Indulge me looking back over a decade of the moments since that first show. Garland Jeffreys saying he didn’t need an introduction, then walking among the milling crowd, singing “Moonshine in the Cornfield” a cappella winding his way to the stage. Greg Trooper, master storyteller, mesmerizing on a chilly October night with a tale about a guy in a bar in Oklahoma, who during the break, told him he sounded just like one of his favorite songwriters, Greg Trooper.

Jeff Black bringing men to tears closing his first set with “Sunday Best” and “Gold Heart Locket. ” Jim Lauderdale saying the house had a “great vibe,” writing a song between sound check and the show, and then enduring an evening during which the electricity flickered during the first set until we realized the line into the house was literally burning out and ran extension cords to the side with good juice. Eliza Gilkyson‘s delight at returning — and then returning again. Kim Richey enchanted by her first house concert such that she sang until her voice surrendered (and then enchanted my children the next morning). She wasn’t the only first-timer. Garland Jeffreys, Dave Alvin, Steve Forbert, Marshall Crenshaw, Tom Russell, Tara Nevins, and others were house concert virgins who left converts.

There was Jason Ringenberg swinging his guitar and narrowly missing decapitating a front row fan and stomping the hardwood so hard with his boot heel that people checked for dents during halftime. Jimmy LaFave and band (a rare band show) coming into the garage on a threatening night and openly wondering if it could hold 90 people (including some outside space) and whether it was a good idea, then blowing the roof off during a summer shower and raving about the vibe and the community after the show. Caitlin Cary and Thad Cockrell and band hitting on all cylinders on a raucous and sweltering night. Don Dixon and Marti Jones, together again, leading the audience singing “Praying Mantis” as a round. Sarah Lee Guthrie and Johnny Irion’s very young daughter singing on stage for the first time. Sam Baker showing up with John Fullbright and Natalia Zukerman, two artists I didn’t know well, and deciding it would be cool to sit in the round with Kevin Welch and play songs all night, which the four of them made memorable. Amy Rigby making some of the men in attendance noticeably uncomfortable with songs like “Balls,” “Cynically Yours,” and “Beer and Kisses.”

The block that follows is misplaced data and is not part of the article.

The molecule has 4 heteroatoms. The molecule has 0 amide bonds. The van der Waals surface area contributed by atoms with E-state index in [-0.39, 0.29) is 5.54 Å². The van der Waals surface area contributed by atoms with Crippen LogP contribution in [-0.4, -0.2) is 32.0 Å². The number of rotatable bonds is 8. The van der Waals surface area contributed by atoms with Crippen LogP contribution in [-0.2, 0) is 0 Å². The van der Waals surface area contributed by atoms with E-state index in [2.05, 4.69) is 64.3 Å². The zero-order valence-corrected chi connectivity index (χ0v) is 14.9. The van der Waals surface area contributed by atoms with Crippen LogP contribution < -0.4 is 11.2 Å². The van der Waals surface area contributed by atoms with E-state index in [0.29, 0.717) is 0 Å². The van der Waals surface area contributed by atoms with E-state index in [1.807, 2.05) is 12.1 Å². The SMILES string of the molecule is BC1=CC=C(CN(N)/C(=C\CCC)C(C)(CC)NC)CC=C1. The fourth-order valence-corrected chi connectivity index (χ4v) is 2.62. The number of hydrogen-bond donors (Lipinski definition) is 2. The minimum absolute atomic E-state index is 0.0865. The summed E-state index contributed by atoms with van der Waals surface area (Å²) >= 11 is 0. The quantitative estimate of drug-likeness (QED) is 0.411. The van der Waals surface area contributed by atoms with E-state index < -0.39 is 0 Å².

The guys in Jimmy LaFave’s band lingered after the show to talk with fans. “You’ve got a special thing going on here,” one veteran of the road said. We hear that a lot, and, like hearing a regular has discovered a new favorite artist, it never gets old.

There are the before show dinners, at their best a respite for good food and conversation (at their worst, when musicians are late, a rushed feast as fans file in). Peter Case remembered the seared salmon with champagne vinegar potato sauce and requested it the next time. Mary Gauthier, once a chef, offered a bow to the honey gingered pork tenderloin. Eliza Gilkyson gobbled up the black bean and rice salad. Madison Violet squirreled away the leftovers for the long, after-show road trip to Toronto.

After the show, there’s often bourbon and BS. Welch, Baker, and Fullbright sipping bourbon and discussing an artist’s responsibility to his audience. David Olney debating racism in “To Kill A Mockingbird,” firing bourbon-laced ice at his antagonist. Trooper telling tales about Dan Penn, finishing songs for Aretha by writing in a studio closet. Martin Stephenson and his dobro player sitting out back, joining with a few regulars with guitar to play until 3 a.m. 

Performers often suggest artists to book. Welch and Richey recommended David Olney, a songwriter I didn’t know Months later at the show, a regular sitting in the back stopped me to whisper: “This guy is **&^* incredible. Where did you find him?”

Those moments are why I’m still excited before every show, why I’ve already booked shows into 2012 with artists like Steve Forbert, Garland Jeffreys, Kim Richey who’ve been here before, and artists new to North Shore like Nora Jane Struthers, Danny Schmidt and Carrie Elkin, Peter Cooper and Eric Brace and the legendary folk/blues master, Eric Andersen.

So I’m pouring two fingers of Knob Creek and raising a toast, not to the past,  but to the future and another decade of magic moments.

The Socratic Showman

By the end of his long second set at my house concert series the other weekend, David Olney had sung from the perspective of an iceberg facing the Titanic, a donkey carrying Jesus to Jerusalem, and a French prostitute chronicling the unvarnished fear of a soldier headed for death on the front. He’d thrown in a bit of Socratic history, discussed his idea of the faith of the Holy Radial, and recited Coleridge.

His old buddy, Townes Vant Zandt once said the his favorite writers were Mozart, Lightnin’ Hopkins, Bob Dylan, and David Olney. Emmylou Harris and Linda Ronstadt have recorded his songs. Steve Earle, a pretty fine songwriter, has played his tunes live, offering his own testimonial.